So, you're a developer and you want to stand out in your field, mainly to help your career prospects? Here we look at some of the skills and experience you may want to have in order to get ahead of the game.
Recently, many developers have concentrated their careers on short term contract roles, giving them the flexibility and challenge of working across a variety of projects with a variety of clients.
However, there has been a certain shift in that trend with people now looking for the security offered by a longer term or permanent contract. With this in mind it is important to look at areas on your CV potential employers are looking for.
Development systems (.NET, Java, PHP)
You don't need to know all three, although you would be very employable if you did! However, a good developer will need to know one of the three main development systems, .NET (VB.NET or C#), Java, or PHP in order to secure employment, It's also not really enough to just know the core languages anymore, it stands out on your CV if you know libraries and associated frameworks too.
Rich Internet Applications
Web development is here to stay, for the foreseeable future anyway. Any web development now needs to move away from a basic framework and offer users at the very least a responsive approach. Companies are now looking for more and more skills to work with technology and hand code as well as being able to adapt and integrate more standard frameworks.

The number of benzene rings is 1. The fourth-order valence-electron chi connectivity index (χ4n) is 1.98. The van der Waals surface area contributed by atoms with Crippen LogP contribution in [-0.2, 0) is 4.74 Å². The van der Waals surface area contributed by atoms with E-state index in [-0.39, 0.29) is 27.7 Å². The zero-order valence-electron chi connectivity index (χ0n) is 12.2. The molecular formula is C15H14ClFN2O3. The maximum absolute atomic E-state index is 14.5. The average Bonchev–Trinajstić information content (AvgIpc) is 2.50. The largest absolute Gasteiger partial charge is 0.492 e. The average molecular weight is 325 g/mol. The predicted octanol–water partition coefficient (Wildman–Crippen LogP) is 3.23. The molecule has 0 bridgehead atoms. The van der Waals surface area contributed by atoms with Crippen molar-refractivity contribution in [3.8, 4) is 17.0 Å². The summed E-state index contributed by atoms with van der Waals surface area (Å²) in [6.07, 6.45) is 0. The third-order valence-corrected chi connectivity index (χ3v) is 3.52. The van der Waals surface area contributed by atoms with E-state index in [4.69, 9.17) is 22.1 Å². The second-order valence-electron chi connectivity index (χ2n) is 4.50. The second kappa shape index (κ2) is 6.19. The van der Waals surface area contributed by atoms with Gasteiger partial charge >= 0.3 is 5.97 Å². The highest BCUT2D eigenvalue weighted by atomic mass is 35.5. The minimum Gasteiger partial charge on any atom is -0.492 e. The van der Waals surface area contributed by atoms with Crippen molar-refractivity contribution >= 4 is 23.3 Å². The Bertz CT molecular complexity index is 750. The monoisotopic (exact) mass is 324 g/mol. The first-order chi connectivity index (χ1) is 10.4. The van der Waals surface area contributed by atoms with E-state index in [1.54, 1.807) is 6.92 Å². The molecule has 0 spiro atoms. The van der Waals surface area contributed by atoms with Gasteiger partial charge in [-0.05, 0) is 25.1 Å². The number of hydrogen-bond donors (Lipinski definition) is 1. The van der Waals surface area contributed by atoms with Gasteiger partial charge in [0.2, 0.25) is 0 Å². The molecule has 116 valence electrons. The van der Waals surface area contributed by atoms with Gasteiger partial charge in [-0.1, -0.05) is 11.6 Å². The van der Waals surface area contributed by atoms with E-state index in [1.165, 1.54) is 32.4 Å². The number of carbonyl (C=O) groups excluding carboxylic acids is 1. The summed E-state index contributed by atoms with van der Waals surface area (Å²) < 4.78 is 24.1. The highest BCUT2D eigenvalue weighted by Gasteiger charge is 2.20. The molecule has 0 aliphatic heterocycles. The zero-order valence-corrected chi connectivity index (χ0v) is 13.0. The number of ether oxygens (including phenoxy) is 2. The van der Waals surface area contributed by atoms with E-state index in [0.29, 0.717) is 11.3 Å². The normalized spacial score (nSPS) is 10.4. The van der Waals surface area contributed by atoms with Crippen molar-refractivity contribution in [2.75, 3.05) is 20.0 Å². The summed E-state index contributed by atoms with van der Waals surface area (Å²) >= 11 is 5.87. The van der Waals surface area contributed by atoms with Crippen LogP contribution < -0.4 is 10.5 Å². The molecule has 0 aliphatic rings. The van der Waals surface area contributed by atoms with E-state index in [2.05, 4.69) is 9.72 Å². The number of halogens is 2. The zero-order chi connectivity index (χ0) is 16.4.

The late1990s is when web development became acceptable in the mainstream, slowly traditional desktop applications started to disappear in favour of web based apps. Back in 2008 mobile developments started to appear and became the buzzword of the moment. Now highly accepted as a key component to the majority of projects, web developments as a minimum have to be responsive, web applications have to offer a mobile based version to run on many devices and the list just keeps growing. Mobile development on your CV is a must if you want to be in the mix when companies are looking at filling a development role.
Corporate IT departments are now finding themselves more embroiled in company issues for systems they didn't deploy and know little about! Developers are being called to meetings to provide feedback on processes and systems, for example on the integration of legacy systems and new software for call centres, accounts and marketing departments all trying to use the CRM.
Although there are no specific IT skills for this, you will stand out from the crowd if you can show how you have communication skills and have experience of these processes.